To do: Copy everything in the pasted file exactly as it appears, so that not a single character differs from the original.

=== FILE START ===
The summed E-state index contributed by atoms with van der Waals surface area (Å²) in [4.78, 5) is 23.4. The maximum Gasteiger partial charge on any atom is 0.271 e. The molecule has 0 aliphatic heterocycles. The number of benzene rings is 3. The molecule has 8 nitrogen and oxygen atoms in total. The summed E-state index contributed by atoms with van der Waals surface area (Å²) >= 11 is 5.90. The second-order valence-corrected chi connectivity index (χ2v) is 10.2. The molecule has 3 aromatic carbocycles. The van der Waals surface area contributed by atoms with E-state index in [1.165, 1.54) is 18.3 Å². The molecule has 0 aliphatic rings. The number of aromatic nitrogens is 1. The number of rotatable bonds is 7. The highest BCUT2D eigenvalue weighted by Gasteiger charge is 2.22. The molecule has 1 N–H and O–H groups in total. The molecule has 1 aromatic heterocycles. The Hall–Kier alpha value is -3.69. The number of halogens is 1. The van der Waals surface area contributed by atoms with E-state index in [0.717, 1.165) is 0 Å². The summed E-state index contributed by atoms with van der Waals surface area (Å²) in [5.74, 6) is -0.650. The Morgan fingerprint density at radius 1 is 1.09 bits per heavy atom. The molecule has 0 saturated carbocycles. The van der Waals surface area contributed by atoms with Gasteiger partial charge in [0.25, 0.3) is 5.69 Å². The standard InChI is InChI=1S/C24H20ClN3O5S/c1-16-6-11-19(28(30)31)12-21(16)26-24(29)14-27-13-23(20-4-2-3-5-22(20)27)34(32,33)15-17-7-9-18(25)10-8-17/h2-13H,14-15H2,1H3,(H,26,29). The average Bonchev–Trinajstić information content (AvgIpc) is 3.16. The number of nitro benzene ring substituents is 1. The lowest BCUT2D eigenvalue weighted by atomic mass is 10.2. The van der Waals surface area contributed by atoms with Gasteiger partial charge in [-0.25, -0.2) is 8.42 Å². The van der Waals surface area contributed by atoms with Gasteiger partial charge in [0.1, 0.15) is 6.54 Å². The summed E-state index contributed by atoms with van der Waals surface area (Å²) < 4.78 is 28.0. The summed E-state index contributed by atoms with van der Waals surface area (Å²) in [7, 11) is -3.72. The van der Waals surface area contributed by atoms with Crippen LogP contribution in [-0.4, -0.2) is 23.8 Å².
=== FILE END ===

The summed E-state index contributed by atoms with van der Waals surface area (Å²) in [4.78, 5) is 23.4. The maximum Gasteiger partial charge on any atom is 0.271 e. The molecule has 0 aliphatic heterocycles. The number of benzene rings is 3. The molecule has 8 nitrogen and oxygen atoms in total. The summed E-state index contributed by atoms with van der Waals surface area (Å²) >= 11 is 5.90. The second-order valence-corrected chi connectivity index (χ2v) is 10.2. The molecule has 3 aromatic carbocycles. The van der Waals surface area contributed by atoms with E-state index in [1.165, 1.54) is 18.3 Å². The molecule has 0 aliphatic rings. The number of aromatic nitrogens is 1. The number of rotatable bonds is 7. The highest BCUT2D eigenvalue weighted by Gasteiger charge is 2.22. The molecule has 1 N–H and O–H groups in total. The molecule has 1 aromatic heterocycles. The Hall–Kier alpha value is -3.69. The number of halogens is 1. The van der Waals surface area contributed by atoms with E-state index in [0.717, 1.165) is 0 Å². The summed E-state index contributed by atoms with van der Waals surface area (Å²) in [5.74, 6) is -0.650. The Morgan fingerprint density at radius 1 is 1.09 bits per heavy atom. The molecule has 0 saturated carbocycles. The van der Waals surface area contributed by atoms with Gasteiger partial charge in [0.25, 0.3) is 5.69 Å². The standard InChI is InChI=1S/C24H20ClN3O5S/c1-16-6-11-19(28(30)31)12-21(16)26-24(29)14-27-13-23(20-4-2-3-5-22(20)27)34(32,33)15-17-7-9-18(25)10-8-17/h2-13H,14-15H2,1H3,(H,26,29). The average Bonchev–Trinajstić information content (AvgIpc) is 3.16. The number of nitro benzene ring substituents is 1. The lowest BCUT2D eigenvalue weighted by atomic mass is 10.2. The van der Waals surface area contributed by atoms with Gasteiger partial charge in [-0.25, -0.2) is 8.42 Å². The van der Waals surface area contributed by atoms with Gasteiger partial charge in [0.1, 0.15) is 6.54 Å². The summed E-state index contributed by atoms with van der Waals surface area (Å²) < 4.78 is 28.0. The summed E-state index contributed by atoms with van der Waals surface area (Å²) in [7, 11) is -3.72. The van der Waals surface area contributed by atoms with Crippen LogP contribution in [-0.4, -0.2) is 23.8 Å².